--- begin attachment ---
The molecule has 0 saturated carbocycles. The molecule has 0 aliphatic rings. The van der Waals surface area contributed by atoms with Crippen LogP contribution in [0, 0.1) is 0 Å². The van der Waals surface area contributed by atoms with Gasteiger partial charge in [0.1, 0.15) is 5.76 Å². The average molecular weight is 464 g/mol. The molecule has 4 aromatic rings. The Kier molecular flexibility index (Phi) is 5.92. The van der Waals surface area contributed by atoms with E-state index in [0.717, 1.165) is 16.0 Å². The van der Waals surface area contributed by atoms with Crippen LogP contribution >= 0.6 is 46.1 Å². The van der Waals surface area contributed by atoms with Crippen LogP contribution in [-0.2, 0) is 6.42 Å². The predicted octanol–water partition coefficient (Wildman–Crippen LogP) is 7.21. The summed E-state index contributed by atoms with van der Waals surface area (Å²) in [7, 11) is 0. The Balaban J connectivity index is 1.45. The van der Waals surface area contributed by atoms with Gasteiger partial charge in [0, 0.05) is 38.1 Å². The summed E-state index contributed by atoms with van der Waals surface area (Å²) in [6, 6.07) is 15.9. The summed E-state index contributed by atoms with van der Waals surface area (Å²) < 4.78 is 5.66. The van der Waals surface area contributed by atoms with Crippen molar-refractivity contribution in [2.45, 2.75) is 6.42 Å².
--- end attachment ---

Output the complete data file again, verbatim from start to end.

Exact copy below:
The molecule has 0 saturated carbocycles. The molecule has 0 aliphatic rings. The van der Waals surface area contributed by atoms with Crippen LogP contribution in [0, 0.1) is 0 Å². The van der Waals surface area contributed by atoms with Gasteiger partial charge in [0.1, 0.15) is 5.76 Å². The average molecular weight is 464 g/mol. The molecule has 4 aromatic rings. The Kier molecular flexibility index (Phi) is 5.92. The van der Waals surface area contributed by atoms with E-state index in [0.717, 1.165) is 16.0 Å². The van der Waals surface area contributed by atoms with Crippen LogP contribution >= 0.6 is 46.1 Å². The van der Waals surface area contributed by atoms with Crippen LogP contribution in [-0.2, 0) is 6.42 Å². The predicted octanol–water partition coefficient (Wildman–Crippen LogP) is 7.21. The summed E-state index contributed by atoms with van der Waals surface area (Å²) in [7, 11) is 0. The Balaban J connectivity index is 1.45. The van der Waals surface area contributed by atoms with Gasteiger partial charge in [0, 0.05) is 38.1 Å². The summed E-state index contributed by atoms with van der Waals surface area (Å²) in [6, 6.07) is 15.9. The summed E-state index contributed by atoms with van der Waals surface area (Å²) < 4.78 is 5.66. The van der Waals surface area contributed by atoms with Crippen molar-refractivity contribution in [2.45, 2.75) is 6.42 Å².